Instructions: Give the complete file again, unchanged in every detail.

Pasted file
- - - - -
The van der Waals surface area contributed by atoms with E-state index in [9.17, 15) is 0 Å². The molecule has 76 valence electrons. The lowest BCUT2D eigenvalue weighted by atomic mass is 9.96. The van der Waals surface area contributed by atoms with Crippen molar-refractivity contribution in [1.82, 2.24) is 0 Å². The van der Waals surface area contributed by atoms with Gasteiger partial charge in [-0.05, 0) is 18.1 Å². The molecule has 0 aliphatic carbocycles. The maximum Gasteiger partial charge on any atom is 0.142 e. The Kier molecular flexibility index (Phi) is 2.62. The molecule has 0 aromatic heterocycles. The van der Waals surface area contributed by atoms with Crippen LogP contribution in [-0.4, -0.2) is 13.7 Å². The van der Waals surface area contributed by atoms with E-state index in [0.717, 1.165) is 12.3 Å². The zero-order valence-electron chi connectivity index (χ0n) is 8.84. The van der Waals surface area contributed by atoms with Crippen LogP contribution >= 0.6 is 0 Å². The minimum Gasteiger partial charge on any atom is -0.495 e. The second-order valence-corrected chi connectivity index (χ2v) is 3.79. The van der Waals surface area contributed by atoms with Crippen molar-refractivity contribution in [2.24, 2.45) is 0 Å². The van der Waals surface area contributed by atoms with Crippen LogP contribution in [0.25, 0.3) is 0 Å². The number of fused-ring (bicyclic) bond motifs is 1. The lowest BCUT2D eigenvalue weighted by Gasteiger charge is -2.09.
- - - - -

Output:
The van der Waals surface area contributed by atoms with E-state index in [9.17, 15) is 0 Å². The molecule has 76 valence electrons. The lowest BCUT2D eigenvalue weighted by atomic mass is 9.96. The van der Waals surface area contributed by atoms with Crippen molar-refractivity contribution in [1.82, 2.24) is 0 Å². The van der Waals surface area contributed by atoms with Gasteiger partial charge in [-0.05, 0) is 18.1 Å². The molecule has 0 aliphatic carbocycles. The maximum Gasteiger partial charge on any atom is 0.142 e. The Kier molecular flexibility index (Phi) is 2.62. The molecule has 0 aromatic heterocycles. The van der Waals surface area contributed by atoms with Crippen LogP contribution in [-0.4, -0.2) is 13.7 Å². The van der Waals surface area contributed by atoms with E-state index in [0.717, 1.165) is 12.3 Å². The zero-order valence-electron chi connectivity index (χ0n) is 8.84. The van der Waals surface area contributed by atoms with Crippen LogP contribution >= 0.6 is 0 Å². The minimum Gasteiger partial charge on any atom is -0.495 e. The second-order valence-corrected chi connectivity index (χ2v) is 3.79. The van der Waals surface area contributed by atoms with Crippen molar-refractivity contribution in [2.24, 2.45) is 0 Å². The van der Waals surface area contributed by atoms with Crippen LogP contribution in [0.25, 0.3) is 0 Å². The number of fused-ring (bicyclic) bond motifs is 1. The lowest BCUT2D eigenvalue weighted by Gasteiger charge is -2.09.